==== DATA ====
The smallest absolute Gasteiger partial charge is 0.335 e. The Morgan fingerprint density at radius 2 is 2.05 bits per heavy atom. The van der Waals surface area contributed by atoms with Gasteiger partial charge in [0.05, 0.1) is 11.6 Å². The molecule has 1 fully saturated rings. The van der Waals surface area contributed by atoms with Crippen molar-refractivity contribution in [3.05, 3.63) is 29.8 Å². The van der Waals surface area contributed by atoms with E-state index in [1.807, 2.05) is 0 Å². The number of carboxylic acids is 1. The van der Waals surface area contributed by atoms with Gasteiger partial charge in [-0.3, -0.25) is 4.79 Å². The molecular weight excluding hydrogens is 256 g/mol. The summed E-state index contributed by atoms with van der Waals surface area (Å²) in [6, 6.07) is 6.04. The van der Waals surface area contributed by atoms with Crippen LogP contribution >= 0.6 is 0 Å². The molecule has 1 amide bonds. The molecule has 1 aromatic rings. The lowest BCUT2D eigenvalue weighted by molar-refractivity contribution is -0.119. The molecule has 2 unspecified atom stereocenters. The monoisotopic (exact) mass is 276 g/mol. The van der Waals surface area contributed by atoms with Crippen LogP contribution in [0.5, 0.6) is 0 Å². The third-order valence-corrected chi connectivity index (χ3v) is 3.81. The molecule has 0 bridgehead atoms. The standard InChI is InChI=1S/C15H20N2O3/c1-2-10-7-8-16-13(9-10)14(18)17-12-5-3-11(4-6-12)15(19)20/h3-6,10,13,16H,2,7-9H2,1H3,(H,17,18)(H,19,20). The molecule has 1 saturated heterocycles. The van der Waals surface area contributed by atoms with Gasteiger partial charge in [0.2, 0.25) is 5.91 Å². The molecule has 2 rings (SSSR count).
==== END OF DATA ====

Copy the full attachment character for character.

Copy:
The smallest absolute Gasteiger partial charge is 0.335 e. The Morgan fingerprint density at radius 2 is 2.05 bits per heavy atom. The van der Waals surface area contributed by atoms with Gasteiger partial charge in [0.05, 0.1) is 11.6 Å². The molecule has 1 fully saturated rings. The van der Waals surface area contributed by atoms with Crippen molar-refractivity contribution in [3.05, 3.63) is 29.8 Å². The van der Waals surface area contributed by atoms with E-state index in [1.807, 2.05) is 0 Å². The number of carboxylic acids is 1. The van der Waals surface area contributed by atoms with Gasteiger partial charge in [-0.3, -0.25) is 4.79 Å². The molecular weight excluding hydrogens is 256 g/mol. The summed E-state index contributed by atoms with van der Waals surface area (Å²) in [6, 6.07) is 6.04. The van der Waals surface area contributed by atoms with Crippen LogP contribution >= 0.6 is 0 Å². The molecule has 1 amide bonds. The molecule has 1 aromatic rings. The lowest BCUT2D eigenvalue weighted by molar-refractivity contribution is -0.119. The molecule has 2 unspecified atom stereocenters. The monoisotopic (exact) mass is 276 g/mol. The van der Waals surface area contributed by atoms with Crippen LogP contribution in [0.5, 0.6) is 0 Å². The third-order valence-corrected chi connectivity index (χ3v) is 3.81. The molecule has 0 bridgehead atoms. The standard InChI is InChI=1S/C15H20N2O3/c1-2-10-7-8-16-13(9-10)14(18)17-12-5-3-11(4-6-12)15(19)20/h3-6,10,13,16H,2,7-9H2,1H3,(H,17,18)(H,19,20). The molecule has 1 saturated heterocycles. The van der Waals surface area contributed by atoms with Gasteiger partial charge in [0.2, 0.25) is 5.91 Å². The molecule has 2 rings (SSSR count).